As such, some of the comments (which I have preserved) bring up points that I have since addressed in this revision.
Right off the top, you mentioned that you and he have agreed to be exclusive.
Or would you guess that a man who has a membership on a dating site is actually, you know… There is simply no viable, reasonable, acceptable response he can make – even if, somehow, he has not met ANY new women since “committing” to you.
USING that site for its intended purposes – to meet new women? I’ll be the first to admit – online dating can be addicting – especially when you’re getting a lot of attention.
Scenario #1 You’ve been on multiple dates and it’s obvious you both like each other, but you’re not exclusive just yet.
The funny thing about being in a relationship when you’ve been single for so long is that you go into it having all these preconceived ideas on how you would react to certain dating situations, and you prejudge your future relationships based on your past ones.
My boyfriend – who is over 60 – has had more dates than anyone I know and still receives notifications of women who have emailed him constantly.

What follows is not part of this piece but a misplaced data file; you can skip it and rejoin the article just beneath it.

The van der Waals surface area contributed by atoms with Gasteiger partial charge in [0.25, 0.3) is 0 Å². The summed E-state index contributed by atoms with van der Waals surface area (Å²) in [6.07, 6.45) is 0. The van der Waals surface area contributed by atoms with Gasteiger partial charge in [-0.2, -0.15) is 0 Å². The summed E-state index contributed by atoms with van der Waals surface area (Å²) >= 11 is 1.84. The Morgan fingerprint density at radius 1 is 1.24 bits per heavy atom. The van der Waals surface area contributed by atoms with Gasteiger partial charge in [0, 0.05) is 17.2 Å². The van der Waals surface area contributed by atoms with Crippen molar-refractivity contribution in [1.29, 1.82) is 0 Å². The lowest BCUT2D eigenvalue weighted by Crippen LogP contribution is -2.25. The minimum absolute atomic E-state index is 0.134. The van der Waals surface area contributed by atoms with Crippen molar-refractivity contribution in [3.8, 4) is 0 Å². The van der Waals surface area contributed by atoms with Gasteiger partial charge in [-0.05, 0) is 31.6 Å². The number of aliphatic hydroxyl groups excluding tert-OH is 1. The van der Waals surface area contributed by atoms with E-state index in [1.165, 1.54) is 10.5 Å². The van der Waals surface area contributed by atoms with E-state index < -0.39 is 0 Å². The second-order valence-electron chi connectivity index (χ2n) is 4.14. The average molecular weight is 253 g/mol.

He has told me about some of them and still hears from many of them. Whenever I have to go to a social function, it shows that he has been on reviewing matches sent to him.
Since we have dated for almost two years, I asked him to cancel his online dating account. I told him it was upsetting and we had a little verbal disagreement. But your relationship does suggest a level of patience and tolerance that far exceeds the norm. Imagine a company that lets its CEO cook the books and embezzle from them because he’s a smart, charismatic guy.
After another social event that I attended with girlfriends, I found that he had done the same thing again. –Barb A man who is openly defying his two-year girlfriend to stay active on Match. The shareholders would have every right to demand an ouster. I do hate to be the one to burst your bubble, Barb.